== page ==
1. Multiculturalism: contrary to the misleading reporting about how "multiculturalism" is somehow an inherent obstacle to the Anzac Day centenary itself, the one and only point raised as a multicultural "issue" was this: should Anzac Day be an opportunity for commemoration of non-Australian military service by people who immigrated to Australia? That is the ONLY "multicultural" issue that was raised as potentially divisive, precisely because public opinion is divided on that one narrow issue. The total other issues related to "multiculturalism" raised in this report? ZERO.

  2. The balance of Commemoration versus Celebration: of zero interest to News Limited, this is an issue that may not have been highlighted if this study had not been done. In my original drafts for these blog posts, I often used the word "celebration", until I realised by the Anzac Centenary report's use of the word "commemoration" that I wasn't actually celebrating the contributions of my father and grandfather to the Australian army, I was commemorating them. This fundamental understanding of what Anzac Day is really about is important, and it's a good thing that the difference has now been highlighted. News Limited makes no mention of this positive contribution of the report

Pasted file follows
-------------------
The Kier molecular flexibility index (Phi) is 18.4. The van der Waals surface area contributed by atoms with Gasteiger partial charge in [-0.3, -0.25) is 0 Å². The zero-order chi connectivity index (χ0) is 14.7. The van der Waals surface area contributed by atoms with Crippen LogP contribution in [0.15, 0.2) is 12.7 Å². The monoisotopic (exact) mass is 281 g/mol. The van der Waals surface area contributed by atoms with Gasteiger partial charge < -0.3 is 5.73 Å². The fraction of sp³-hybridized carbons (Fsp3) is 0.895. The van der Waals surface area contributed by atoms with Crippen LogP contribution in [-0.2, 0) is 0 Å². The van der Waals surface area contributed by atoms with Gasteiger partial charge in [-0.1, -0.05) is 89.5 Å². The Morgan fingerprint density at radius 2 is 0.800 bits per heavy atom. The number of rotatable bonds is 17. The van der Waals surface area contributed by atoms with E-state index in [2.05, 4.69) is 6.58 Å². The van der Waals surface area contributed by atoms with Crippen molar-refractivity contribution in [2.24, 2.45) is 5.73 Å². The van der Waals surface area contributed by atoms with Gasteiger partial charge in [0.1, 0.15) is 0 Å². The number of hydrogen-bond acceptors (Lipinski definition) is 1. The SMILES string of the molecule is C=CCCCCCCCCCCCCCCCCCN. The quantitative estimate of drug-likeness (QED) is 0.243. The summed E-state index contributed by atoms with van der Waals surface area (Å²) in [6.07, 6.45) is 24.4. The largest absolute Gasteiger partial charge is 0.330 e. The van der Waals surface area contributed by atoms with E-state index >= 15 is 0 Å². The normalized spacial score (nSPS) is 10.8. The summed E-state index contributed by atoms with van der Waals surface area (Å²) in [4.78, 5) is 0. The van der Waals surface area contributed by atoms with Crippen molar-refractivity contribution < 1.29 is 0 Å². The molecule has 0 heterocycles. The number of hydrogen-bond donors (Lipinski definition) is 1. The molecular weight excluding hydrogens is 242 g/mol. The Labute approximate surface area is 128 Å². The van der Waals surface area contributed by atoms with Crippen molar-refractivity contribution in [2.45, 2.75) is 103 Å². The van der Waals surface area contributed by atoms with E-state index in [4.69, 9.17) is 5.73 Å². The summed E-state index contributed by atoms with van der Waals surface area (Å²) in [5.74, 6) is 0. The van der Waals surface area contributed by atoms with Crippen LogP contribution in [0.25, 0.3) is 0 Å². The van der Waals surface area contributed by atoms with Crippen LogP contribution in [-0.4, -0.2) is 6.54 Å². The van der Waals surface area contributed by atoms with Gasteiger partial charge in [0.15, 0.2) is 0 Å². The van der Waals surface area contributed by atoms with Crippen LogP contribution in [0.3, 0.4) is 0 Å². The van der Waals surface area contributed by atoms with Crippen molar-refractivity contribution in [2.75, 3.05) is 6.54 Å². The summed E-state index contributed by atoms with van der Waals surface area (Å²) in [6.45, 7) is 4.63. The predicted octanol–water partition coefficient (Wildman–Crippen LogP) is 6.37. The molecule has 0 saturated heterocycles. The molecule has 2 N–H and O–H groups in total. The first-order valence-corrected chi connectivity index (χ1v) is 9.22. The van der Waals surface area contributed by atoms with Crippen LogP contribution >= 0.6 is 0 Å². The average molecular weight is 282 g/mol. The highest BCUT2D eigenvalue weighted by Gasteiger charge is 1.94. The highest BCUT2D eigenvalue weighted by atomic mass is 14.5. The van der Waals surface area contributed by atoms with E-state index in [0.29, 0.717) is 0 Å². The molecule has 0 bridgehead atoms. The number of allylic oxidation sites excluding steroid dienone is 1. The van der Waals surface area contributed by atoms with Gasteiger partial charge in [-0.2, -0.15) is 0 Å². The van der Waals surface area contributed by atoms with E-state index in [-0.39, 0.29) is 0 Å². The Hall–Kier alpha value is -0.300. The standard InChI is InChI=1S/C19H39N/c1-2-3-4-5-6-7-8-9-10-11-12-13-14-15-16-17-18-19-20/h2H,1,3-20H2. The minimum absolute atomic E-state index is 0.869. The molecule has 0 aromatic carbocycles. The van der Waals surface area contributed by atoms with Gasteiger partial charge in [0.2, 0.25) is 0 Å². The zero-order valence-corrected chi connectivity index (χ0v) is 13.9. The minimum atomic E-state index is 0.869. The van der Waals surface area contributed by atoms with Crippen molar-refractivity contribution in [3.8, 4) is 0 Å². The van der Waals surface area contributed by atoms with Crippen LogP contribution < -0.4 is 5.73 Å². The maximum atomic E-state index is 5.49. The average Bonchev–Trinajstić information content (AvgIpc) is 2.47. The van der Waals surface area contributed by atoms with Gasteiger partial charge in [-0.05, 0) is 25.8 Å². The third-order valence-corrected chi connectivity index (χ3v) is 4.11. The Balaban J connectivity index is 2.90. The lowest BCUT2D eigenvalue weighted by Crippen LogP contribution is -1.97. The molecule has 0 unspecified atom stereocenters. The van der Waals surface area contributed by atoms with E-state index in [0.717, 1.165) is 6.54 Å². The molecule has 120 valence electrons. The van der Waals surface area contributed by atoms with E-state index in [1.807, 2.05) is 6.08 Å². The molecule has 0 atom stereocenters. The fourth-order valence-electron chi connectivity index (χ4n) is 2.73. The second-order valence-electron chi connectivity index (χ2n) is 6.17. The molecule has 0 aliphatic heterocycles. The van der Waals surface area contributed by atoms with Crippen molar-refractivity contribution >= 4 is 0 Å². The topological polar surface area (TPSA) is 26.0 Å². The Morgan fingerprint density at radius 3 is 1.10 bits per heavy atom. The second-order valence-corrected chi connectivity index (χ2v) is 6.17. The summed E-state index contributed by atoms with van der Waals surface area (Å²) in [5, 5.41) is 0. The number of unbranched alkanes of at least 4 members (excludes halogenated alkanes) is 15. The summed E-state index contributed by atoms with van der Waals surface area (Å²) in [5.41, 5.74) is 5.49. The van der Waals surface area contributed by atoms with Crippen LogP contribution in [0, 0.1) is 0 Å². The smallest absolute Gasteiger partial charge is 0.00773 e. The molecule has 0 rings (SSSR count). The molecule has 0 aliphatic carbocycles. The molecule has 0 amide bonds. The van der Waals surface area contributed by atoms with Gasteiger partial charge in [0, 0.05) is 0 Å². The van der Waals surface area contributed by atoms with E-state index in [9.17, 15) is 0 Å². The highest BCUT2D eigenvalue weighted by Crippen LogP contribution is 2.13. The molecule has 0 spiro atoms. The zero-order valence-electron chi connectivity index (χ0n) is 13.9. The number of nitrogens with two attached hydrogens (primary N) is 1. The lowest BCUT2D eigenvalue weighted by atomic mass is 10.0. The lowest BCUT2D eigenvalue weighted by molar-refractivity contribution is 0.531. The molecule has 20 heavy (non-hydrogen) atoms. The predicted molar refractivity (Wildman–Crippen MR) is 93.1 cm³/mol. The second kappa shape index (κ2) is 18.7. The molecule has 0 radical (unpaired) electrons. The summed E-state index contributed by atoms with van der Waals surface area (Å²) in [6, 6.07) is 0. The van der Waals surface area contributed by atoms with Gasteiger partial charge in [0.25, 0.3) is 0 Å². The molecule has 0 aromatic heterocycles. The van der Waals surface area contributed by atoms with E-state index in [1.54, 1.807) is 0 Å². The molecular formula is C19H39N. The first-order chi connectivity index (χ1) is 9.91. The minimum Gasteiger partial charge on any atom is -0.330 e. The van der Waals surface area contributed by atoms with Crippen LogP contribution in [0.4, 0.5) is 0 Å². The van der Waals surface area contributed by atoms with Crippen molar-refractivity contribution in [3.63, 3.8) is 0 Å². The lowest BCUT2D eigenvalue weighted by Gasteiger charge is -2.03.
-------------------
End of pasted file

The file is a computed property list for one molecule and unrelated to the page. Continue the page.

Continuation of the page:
3. Current events: the report makes clear that this is a minor issue, and even then only of concern to younger people:
    Though only suggested in the research groups, and mostly by younger participants, the potential impact of current events should be considered

    This is not a reference to any specific current event, but any possible future event that may or may not be happening come April 2015. It was suggested that an unpopular conflict may reduce community engagement with Anzac Day. This possibility of reduced engagement was seen as a BAD thing. At no point did News Limited mention this desire on the behalf of the study authors to improve, not detract from, Anzac Day commemorations.